TT Salt and Pepper


AN Cornstarch

  • Begin by getting all of your ingredients scaled out, then combine your cream and chicken stock in a pot and place on high heat. Add salt and pepper to taste at this point.20120708-012725.jpg20120708-012735.jpg
  • Once the liquids boil, whisk in the cornmeal, immediately turn the heat down to low.20120708-012742.jpg
  • Continue to whisk until the porridge has thicken, be careful at this point as the pockets of steam will create little volcanoes that can sometimes shoot searing hot polenta at you.20120708-012748.jpg20120708-012752.jpg
  • Once thick, remove from the heat and add the remaining ingredients.
  • Continue to whisk until the butter has melted. The use cold butter allows the butter to stay emulsified, therefore it will not separate unless over heated, same theory applies when making a butter sauce or mashed potatoes.
  • 20120708-012758.jpg
  • Check for seasoning.
  • Pour the polenta into your baking pan and let cool for ten minutes, no need to grease the pan, between the cream and the butter, the polenta will pop right out once cooled.20120708-012803.jpg
  • Place a piece of waxed paper or parchment paper ontop, followed by the second baking pan, pour a little water into the top pan to add some weight. The weight will make the product more dense for the purpose of frying.


  • Place the polenta in the fridge and allow to cool overnight.
  • Once cooled remove the top baking pan and flip the polenta out on a cutting board.
  • Using a wet knife, cut the polenta into the desired shape.
  • Toss the polenta in cornstarch, the cornstarch fills in all the little gaps and protects the polenta from falling apart in the fryer.20120712-174555.jpg
  • Fry the polenta until golden brown and enjoy!

Lomo de Cerdo

Whichever way you want to call it, lonzo or lomo has a great background.  Lonzo is from Italy and lomo is from Spain.  There is even a version from Greece that uses red wine in the cure and is referred to as lountza. This is another great piece of charcuterie history! Lomo can be and mean many things; in Spanish it means loin, traditional lomo would be beef tenderloin, and lomo de credo translates to loin of pork. Most of the lomo that I have had has been the tenderloin of pork so that is where I will begin.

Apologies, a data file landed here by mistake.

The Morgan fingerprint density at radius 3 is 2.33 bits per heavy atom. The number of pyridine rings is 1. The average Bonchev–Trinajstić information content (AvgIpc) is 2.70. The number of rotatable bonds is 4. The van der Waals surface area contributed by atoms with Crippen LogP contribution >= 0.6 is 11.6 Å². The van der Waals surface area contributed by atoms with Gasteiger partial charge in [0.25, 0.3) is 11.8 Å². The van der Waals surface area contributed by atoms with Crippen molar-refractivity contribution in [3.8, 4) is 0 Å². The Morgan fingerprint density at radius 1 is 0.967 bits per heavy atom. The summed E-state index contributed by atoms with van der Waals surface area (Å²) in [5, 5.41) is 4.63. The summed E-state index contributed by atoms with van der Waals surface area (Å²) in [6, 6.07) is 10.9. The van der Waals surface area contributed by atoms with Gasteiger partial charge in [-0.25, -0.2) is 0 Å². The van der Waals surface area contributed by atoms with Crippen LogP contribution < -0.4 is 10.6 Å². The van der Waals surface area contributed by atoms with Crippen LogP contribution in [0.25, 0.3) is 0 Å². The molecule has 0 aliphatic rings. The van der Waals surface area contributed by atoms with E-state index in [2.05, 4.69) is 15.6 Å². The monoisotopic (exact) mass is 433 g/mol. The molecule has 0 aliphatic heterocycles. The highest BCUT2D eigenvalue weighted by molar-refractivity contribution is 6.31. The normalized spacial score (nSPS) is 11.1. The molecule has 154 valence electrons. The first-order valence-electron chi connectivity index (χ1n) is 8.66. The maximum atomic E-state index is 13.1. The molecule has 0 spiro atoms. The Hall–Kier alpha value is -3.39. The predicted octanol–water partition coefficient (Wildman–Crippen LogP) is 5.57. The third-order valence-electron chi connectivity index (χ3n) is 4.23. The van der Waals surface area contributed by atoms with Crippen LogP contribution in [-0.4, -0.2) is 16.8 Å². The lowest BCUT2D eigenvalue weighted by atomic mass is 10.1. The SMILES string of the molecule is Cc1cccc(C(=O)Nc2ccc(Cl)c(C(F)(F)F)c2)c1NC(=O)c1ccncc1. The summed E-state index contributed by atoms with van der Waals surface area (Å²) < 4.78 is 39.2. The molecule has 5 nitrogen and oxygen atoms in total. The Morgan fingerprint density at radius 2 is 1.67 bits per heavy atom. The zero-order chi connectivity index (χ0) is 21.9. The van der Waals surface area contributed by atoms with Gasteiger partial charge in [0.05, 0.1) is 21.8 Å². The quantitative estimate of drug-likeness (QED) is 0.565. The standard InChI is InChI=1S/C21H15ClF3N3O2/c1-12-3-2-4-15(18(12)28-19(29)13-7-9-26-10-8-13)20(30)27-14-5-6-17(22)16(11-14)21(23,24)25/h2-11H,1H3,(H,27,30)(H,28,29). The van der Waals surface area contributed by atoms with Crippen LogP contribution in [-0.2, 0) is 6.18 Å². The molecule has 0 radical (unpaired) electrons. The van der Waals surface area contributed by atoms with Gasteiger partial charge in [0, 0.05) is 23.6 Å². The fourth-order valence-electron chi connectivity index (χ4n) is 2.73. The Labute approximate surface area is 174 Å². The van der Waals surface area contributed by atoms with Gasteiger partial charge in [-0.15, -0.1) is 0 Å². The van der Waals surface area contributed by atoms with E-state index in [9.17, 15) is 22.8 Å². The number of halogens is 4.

This piece of cured muscle is a great way to start curing at home, the cut is small and not terribly expensive. The spices that are used are very aromatic and distinct, you should be able to pick out every spice that you put into it. The curing time is relatively short as is the hang time compared to the curing time of a whole loin because of its size.

For my lomo I am using Carlton Farms, based out of Carlton, Oregon, because they are a local and reliable source for great pork.

The Pork

~2.50# Cleaned Pork Tenderloin

The Cure

1.05oz sugar

.21oz pink salt

.07oz toasted pink peppercorns

.21oz toasted fennel seeds

.21oz toasted coriander

.84oz Kosher salt

.14oz sweet smoked paprika

2ea cloves chopped garlic

.07oz thyme leaves

.07oz cayenne pepper

.14oz Espelette

.14oz Fennel Pollen

  • Combine all of the ingredients for the cure.

  • Dry the pork with some paper towels and roll them in the cure.
  • Lay out a piece of plastic wrap and sprinkle with 1/4 of the remaining cure, place pork on top and add 1/4 more of the cure.

  • Roll the plastic around the pork tightly and place the loins in the fridge for 4 days, some recipes have said 1-2 weeks but that is for a loin of pork which is twice as thick. I went with the same curing time as my bacon to ensure that it does not get over cured. Check the pork daily and flip it over on its other side, when done the tenderloin should feel firmer than in raw form.

  • After your curing time is up, unwrap the pork and rinse under cool water to remove excess cure, and pat try with paper towels. Wrap the tenderloin in cheesecloth and hang until it has lost 30% of its weight. I am estimating it to be close to three weeks, again I have a chart that I will record the weight of the product every week to track when it is done.

Hanging lomo